Assemblyman Benjie Wimberly pushed back on Republicans who accused Democrats of stoking the public's fears of police during a contentious debate in the Assembly on Oct. 27, 2022. (Photo by Dana DiFilippo | New Jersey Monitor)
Assembly lawmakers approved a bill Thursday that would allow police officers at polling places in schools and senior residential centers in New Jersey.
The bill aims to roll back a law Gov. Phil Murphy signed in January banning police from polling places altogether. While voting rights advocates celebrated that law as a victory against voter suppression, legislators just weeks later introduced the rollback bill after worrying the new law leaves students and seniors — two vulnerable groups that have been targeted by mass shooters around the country — unprotected.
The bill sparked 45 minutes of fiery speeches from both sides of the aisle Thursday, with a handful of white Republican lawmakers denying that police make anyone feel uncomfortable anywhere.
It started with Assemblyman Hal Wirths (R-Sussex) objecting to an amendment in the bill that would require officers to be in plainclothes while at polling stations in schools. He demanded that Assemblywoman Verlina Reynolds-Jackson (D-Mercer), standing as one of the bill’s prime sponsors, explain why cops couldn’t wear uniforms to stand guard at the polls.
“The sponsors of this bill have a bias toward law enforcement, and I think it’s a disgrace!” Wirths said. “Shame on you!”
His Republican colleagues followed suit, demanding evidence of voter intimidation and accusing Democrats of being anti-police.
“I think police being at a polling station even in uniform is a welcome sight, not something that would dissuade anybody from wanting to vote or certainly make them turn around and leave at the sight of a police officer,” Assemblyman Gerald Scharfenberger (R-Monmouth) said.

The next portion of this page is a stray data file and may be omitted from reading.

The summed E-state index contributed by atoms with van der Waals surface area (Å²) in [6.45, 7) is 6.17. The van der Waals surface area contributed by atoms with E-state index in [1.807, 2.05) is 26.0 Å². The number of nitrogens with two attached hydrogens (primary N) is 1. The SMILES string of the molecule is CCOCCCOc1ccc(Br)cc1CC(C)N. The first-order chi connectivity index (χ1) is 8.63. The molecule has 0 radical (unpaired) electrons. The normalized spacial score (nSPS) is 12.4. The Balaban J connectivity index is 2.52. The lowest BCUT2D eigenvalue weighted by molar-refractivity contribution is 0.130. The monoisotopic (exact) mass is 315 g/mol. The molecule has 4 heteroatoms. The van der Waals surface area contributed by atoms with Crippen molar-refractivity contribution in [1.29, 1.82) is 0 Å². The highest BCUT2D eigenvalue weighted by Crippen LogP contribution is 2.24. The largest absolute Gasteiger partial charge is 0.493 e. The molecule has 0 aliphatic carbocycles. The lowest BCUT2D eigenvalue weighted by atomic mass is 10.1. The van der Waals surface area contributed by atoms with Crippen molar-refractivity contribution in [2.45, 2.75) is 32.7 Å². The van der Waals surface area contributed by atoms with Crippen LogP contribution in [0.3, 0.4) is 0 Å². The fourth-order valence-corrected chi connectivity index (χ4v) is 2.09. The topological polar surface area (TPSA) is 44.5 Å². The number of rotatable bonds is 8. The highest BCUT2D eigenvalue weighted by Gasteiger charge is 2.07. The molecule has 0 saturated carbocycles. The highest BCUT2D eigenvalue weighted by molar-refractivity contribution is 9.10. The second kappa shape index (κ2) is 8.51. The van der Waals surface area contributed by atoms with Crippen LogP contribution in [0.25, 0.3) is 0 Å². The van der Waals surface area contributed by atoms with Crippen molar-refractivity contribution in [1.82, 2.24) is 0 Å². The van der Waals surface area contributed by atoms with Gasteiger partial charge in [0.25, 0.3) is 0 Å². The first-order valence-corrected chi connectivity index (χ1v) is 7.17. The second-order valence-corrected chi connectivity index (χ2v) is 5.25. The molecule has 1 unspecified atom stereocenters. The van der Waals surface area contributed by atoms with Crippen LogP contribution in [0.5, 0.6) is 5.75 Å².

The plainclothes requirement makes it seem like “being in uniform is an embarrassment or a stigma,” Assemblyman Jay Webber (R-Morris) agreed. “Are we driven by the irrational fears of others?”
Such comments left some Democrats bristling.
“This is not a referendum on police,” Reynolds-Jackson said. “I have never downgraded our law enforcement, and it is offensive that you have said I have done that. It’s offensive! And so shame on you!”
Assemblyman Benjie Wimberly (D-Passaic) reminded his GOP colleagues about slavery, segregation, police violence against African Americans during the civil rights era, ongoing voter suppression laws in other states, police brutality, and more.
“It’s a fact that George Floyd had a knee on his neck for 9 minutes and 28 seconds. So you wonder why people have fear?” Wimberley said. “I talk to you from experience. I talk to you as a father of four young Black men who unfortunately get pulled over a little too often.”
Assemblyman Herb Conaway Jr. (D-Burlington) pointed to the “polarization along racial lines” that has grown in recent years as he urged the bill’s Republican detractors to understand why some people could fear seeing police at the polls.
“I do have a hard time not understanding that everyone’s lived experience is not the same,” he said.
In between the sparring, Assemblyman Kevin Rooney (R-Passaic) unsuccessfully pushed for an amendment to add libraries, houses of worship, and community centers to the list of polling places police would be permitted to guard. Assemblywoman Aura Dunn (R-Morris) urged legislators to consider requiring schools that serve as polling places to close altogether on Election Day.
Finally, the vote was called — and it passed unanimously, prompting quite a few sounds of exasperation and surprise on the Assembly floor before the room erupted in applause.
The Senate approved an earlier version of the bill in June. It must now approve the amended version approved by the Assembly before it heads to Murphy’s desk.
An earlier version of this story should have said the bill will now head to the Senate for approval.
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